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Review: Martian Summer


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Martian Summer: Robot Arms, Cowboy Spacemen, and My 90 Days with the Phoenix Mars Mission
by Andrew Kessler
Pegasus Books, 2011
hardcover, 352 pp., illus.
ISBN 978-1-60598-176-5
US$27.95

Countless space enthusiasts would no doubt love to spend their summer vacation on Mars. That’s not happening any time in the foreseeable future, though, so what’s the next best thing? For Andrew Kessler, a self-described “regular guy who loves space” and “luckiest fanboy in fandom”, it’s spending the summer of 2008 with the scientists and engineers in Tucson who were operating the Phoenix Mars Lander spacecraft as it scraped and scrutinized the Martian surface near the planet’s north pole. Martian Summer offers his insider’s account of the trials and triumphs of that summer.

Kessler is very much a part of the book, injecting his experiences and feelings, in particular naiveté and insecurity—he seems perpetually concerned he’ll be kicked out of meetings or even the project itself.

Kessler is neither a scientist nor an engineer, but rather the Martian equivalent of an embedded journalist, brought in as something of an experiment by Peter Smith, Phoenix’s principal investigator, to chronicle the mission. Treated warily by some but warmly embraced by others, he brings an outsider’s perspective to his insider’s role sitting in on meetings and observing work at the mission operations center at the University of Arizona as the project team tries to get the most out of their spacecraft during its limited life on the surface of the Red Planet.

Phoenix, which rose from the ashes of a 2001 Mars lander mission cancelled in the wake of the failure of the Mars Polar Lander mission in 1999, had a mission to look for evidence of water ice scientists thought might be just below the surface. And while Phoenix did indeed discover that water ice, and more, it was hardly a simple mission. The Phoenix team, running on a shoestring budget, encountered technical challenges along the way, conflicts between the project team and NASA headquarters (where people were concerned that a key instrument on the spacecraft might fail before it could confirm the presence of water ice), and arguments among project scientists. Compounding all this is a schedule that put the project team on Martian time, where the day is about 40 minutes longer than the Earth, wreaking havoc on their circadian rhythms.

Martian Summer is not the conventional account of a mission where the author is effectively invisible, not inserting him or herself into the narrative. Kessler is very much a part of the book, injecting his experiences and feelings, in particular naiveté and insecurity—he seems perpetually concerned he’ll be kicked out of meetings or even the project itself, be scooped by another writer, or fail to bond with the team and Smith in particular. At times this approach can be refreshing and even entertaining, such as when he describes the effects of using prescription drugs to counteract the effects of living on Mars rather than Earth time. At other times, though, it can be a little annoying: you’re probably less interested in the author’s self-doubts than about what’s going on with the mission itself.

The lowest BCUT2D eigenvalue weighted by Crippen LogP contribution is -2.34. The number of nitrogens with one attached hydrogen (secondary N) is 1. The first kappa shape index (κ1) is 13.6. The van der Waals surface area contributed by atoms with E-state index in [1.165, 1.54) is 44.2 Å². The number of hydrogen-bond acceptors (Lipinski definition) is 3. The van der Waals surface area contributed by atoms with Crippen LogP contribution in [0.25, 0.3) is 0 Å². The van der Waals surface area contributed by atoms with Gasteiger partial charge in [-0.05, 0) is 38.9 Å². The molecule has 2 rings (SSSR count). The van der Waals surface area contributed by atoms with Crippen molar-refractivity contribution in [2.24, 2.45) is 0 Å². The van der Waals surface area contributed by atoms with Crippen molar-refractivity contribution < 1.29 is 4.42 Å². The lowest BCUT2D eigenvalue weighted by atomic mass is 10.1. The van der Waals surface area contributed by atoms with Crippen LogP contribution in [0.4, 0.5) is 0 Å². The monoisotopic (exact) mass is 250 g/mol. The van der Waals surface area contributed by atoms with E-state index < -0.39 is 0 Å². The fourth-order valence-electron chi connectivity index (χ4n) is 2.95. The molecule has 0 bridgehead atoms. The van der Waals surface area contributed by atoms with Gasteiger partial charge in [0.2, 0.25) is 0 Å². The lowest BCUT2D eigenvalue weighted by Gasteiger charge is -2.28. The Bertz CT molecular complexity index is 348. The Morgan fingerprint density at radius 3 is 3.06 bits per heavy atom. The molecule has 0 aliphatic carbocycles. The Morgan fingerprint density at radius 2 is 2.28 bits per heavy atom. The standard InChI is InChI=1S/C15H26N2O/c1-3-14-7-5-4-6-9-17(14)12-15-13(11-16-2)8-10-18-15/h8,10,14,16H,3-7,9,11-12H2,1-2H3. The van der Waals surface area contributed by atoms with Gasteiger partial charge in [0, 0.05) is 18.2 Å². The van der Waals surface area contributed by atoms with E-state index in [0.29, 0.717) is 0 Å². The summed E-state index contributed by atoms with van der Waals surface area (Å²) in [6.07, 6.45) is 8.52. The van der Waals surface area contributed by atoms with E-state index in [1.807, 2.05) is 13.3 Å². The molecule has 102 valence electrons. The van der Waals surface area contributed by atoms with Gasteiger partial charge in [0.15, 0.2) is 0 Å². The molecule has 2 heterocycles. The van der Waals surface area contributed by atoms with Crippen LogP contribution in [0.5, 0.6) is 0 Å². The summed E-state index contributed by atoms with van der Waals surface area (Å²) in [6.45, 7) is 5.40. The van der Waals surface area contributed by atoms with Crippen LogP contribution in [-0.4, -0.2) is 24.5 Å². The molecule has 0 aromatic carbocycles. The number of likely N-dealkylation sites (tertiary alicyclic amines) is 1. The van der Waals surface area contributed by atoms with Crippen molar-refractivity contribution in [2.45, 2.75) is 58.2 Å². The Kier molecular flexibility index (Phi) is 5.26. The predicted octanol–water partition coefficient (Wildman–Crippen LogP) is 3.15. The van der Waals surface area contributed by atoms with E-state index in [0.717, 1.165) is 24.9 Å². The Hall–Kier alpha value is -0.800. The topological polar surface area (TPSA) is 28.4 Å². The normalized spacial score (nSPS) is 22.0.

“There is no routine mission to space. NASA failed the moment they let us think that,” Kessler says. “It all went flat when NASA stopped telling us that space is risky, nearly impossible.”

Despite the author’s chatty tone, full of asides about various aspects of the mission and the people involved, the reader can get bogged down at times in debates about the nuts and bolts of aspects of the mission and the arcane acronyms and terminology that pepper those discussions. And sometimes Kessler gets those details wrong: in one passage about the media firestorm that erupted around claims that Phoenix had found evidence about Mars’s habitability (or life itself), he makes repeated references to then-CNN science correspondent “Miles O’Brian” and NASA Watch editor “Keith Cowling”.

Perhaps the most fascinating passage in Martian Summer is in the middle of the book, where Kessler writes—or rants, as he admits—about what he thinks went wrong with NASA. “There is no routine mission to space. NASA failed the moment they let us think that,” he says. “It all went flat when NASA stopped telling us that space is risky, nearly impossible.” He thinks NASA should embrace risk, rather than seek to minimize it by focusing on “uninteresting” scientific objectives. “Give us heroes who explore the universe, people engaged in an inherently risky business, and tell us about them. Show us their flaws, their drive, make us feel empathy and let us root for them.” While it may be oversimplifying to say that NASA’s flaws can be traced back to those roots, it’s clear than in this book, Kessler has tried to do just that: turn what might be an ordinary, almost forgettable scientific mission into a compelling tale of the people who made that mission possible.


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